Easter Eggs

How did we come to decorate and share eggs in celebration of Easter?

In pre-Christian days, eggs were associated with many different springtime rites. The ancient Egyptians, Persians, Phoenicians, and Hindus all believed the world began with an enormous egg, thus the egg as a symbol of new life has been around for eons. The particulars may vary, but most cultures around the world use the egg as a symbol of new life and rebirth.

An egg and its ability to transform from lifeless to life became synonymous with the rebirth brought about by Christ’s resurrection. Only after the stone (or shell) was removed, he was able to be reborn. The breaking of the egg and the empty shell serves as a reminder of the empty tomb, signifying the victory of life over death.

The practice of painting eggs goes back to ancient times when decorated shells were part of the rituals of spring. There is record of the tradition of dyeing eggs in the Trypillian culture of Central Europe dating back at least 2,500 years. The ancient Persians, or Zoroastrians, painted eggs for Nowruz, the Persian New Year, which began on the spring equinox. In pre-Christian Slavic countries, the practice of pysanky, or writing on eggs, was widespread. One of the earliest occurrences of dyed eggs in British history goes back to 1290, when King Edward I ordered 450 eggs to be colored and decorated with gold leaf to give to royal relatives during the spring season. It is believed that the first Christians to adopt this tradition were from Mesopotamia, and they colored their eggs red, in memory of the blood of Christ. The Christian Church officially adopted the custom, regarding the eggs as a symbol of the resurrection of Jesus, with the Roman Ritual, the first edition of which was published in 1610.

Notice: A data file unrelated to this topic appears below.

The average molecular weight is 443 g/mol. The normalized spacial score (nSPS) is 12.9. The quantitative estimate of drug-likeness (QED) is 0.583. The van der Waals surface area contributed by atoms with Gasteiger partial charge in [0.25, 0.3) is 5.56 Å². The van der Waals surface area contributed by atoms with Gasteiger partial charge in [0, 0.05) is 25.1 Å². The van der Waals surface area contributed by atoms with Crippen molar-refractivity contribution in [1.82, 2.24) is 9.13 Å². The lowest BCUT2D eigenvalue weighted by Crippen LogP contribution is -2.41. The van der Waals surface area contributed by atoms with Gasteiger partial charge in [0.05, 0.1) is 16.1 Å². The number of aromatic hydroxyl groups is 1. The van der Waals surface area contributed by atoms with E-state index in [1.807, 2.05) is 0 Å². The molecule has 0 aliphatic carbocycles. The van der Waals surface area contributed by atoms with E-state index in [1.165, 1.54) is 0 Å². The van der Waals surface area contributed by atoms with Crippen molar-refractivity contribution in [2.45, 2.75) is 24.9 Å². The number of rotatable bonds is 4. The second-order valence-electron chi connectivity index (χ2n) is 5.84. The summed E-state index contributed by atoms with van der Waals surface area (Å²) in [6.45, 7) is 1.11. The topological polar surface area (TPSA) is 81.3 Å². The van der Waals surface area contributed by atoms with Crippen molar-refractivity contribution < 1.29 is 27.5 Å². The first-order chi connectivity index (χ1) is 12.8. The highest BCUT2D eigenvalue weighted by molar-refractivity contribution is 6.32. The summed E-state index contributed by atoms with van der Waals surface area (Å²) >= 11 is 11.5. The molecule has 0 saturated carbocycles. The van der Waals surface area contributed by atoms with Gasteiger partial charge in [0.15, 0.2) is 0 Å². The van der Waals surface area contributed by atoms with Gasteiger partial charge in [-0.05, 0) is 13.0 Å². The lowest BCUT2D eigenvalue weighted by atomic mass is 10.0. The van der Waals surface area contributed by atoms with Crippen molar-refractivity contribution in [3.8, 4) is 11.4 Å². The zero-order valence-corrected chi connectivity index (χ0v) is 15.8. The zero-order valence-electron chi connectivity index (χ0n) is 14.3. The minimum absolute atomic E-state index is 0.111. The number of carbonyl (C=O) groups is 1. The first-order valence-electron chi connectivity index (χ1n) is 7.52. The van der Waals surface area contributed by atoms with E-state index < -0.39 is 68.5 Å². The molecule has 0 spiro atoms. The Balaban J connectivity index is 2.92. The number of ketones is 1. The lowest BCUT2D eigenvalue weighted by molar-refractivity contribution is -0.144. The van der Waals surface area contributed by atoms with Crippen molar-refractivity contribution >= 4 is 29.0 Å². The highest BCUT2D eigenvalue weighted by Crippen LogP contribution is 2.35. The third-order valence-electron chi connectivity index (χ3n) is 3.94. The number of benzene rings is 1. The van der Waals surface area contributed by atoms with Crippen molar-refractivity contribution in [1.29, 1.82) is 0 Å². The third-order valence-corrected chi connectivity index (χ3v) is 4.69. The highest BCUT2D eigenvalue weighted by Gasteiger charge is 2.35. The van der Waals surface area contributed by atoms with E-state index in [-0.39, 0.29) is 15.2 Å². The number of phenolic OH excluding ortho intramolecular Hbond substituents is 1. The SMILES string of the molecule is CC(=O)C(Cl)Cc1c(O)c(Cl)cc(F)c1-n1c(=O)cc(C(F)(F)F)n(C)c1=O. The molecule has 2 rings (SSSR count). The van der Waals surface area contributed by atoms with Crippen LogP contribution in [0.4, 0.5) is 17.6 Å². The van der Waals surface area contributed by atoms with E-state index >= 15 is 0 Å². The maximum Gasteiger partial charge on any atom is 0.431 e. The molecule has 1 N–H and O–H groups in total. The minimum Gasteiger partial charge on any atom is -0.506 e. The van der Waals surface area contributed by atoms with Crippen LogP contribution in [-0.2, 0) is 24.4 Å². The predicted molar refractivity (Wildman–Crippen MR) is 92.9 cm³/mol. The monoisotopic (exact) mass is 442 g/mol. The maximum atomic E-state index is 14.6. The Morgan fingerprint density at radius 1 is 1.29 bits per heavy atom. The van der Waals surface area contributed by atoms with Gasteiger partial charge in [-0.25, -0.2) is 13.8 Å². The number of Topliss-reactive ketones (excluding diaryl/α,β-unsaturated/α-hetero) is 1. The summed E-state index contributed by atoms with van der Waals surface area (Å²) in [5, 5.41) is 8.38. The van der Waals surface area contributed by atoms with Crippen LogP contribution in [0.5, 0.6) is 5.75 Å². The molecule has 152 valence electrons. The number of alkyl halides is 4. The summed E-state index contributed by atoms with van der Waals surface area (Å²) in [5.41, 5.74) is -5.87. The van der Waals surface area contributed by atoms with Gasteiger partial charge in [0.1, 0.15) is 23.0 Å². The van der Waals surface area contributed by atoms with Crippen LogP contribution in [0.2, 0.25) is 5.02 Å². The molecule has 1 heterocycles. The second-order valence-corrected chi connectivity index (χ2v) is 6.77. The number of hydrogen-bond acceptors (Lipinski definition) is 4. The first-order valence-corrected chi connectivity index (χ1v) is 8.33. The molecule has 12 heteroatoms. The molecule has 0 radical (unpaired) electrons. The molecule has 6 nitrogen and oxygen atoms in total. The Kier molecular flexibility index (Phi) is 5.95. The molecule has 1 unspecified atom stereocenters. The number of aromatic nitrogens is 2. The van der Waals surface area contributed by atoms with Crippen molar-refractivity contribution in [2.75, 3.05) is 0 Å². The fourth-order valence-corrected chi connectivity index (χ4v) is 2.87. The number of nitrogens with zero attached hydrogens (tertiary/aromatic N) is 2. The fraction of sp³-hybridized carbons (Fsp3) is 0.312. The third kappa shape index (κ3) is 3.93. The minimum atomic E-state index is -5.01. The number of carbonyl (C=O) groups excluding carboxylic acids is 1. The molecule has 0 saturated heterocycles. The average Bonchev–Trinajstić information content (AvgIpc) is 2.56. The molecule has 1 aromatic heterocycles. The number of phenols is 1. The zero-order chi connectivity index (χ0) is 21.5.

Early churches had their congregations abstain from eating eggs during Lent, so by Easter there was an abundance of eggs as the hens didn’t stop laying them. In anticipation, eggs would be hard-boiled, colored and adorned to be eaten in celebration on Easter Sunday morning. Decorating eggs also had a practical side to it since the coloring of the eggs served as a way to extend their shelf life.

On the LTW lobby counter you will find paper eggs I’ve prepared with a special word of reflection for your Eastertide, or Paschaltide, commencing on Easter morning. Please take one. Meanwhile, enjoy these images of decorated Easter eggs from around the world:

–Janet Salese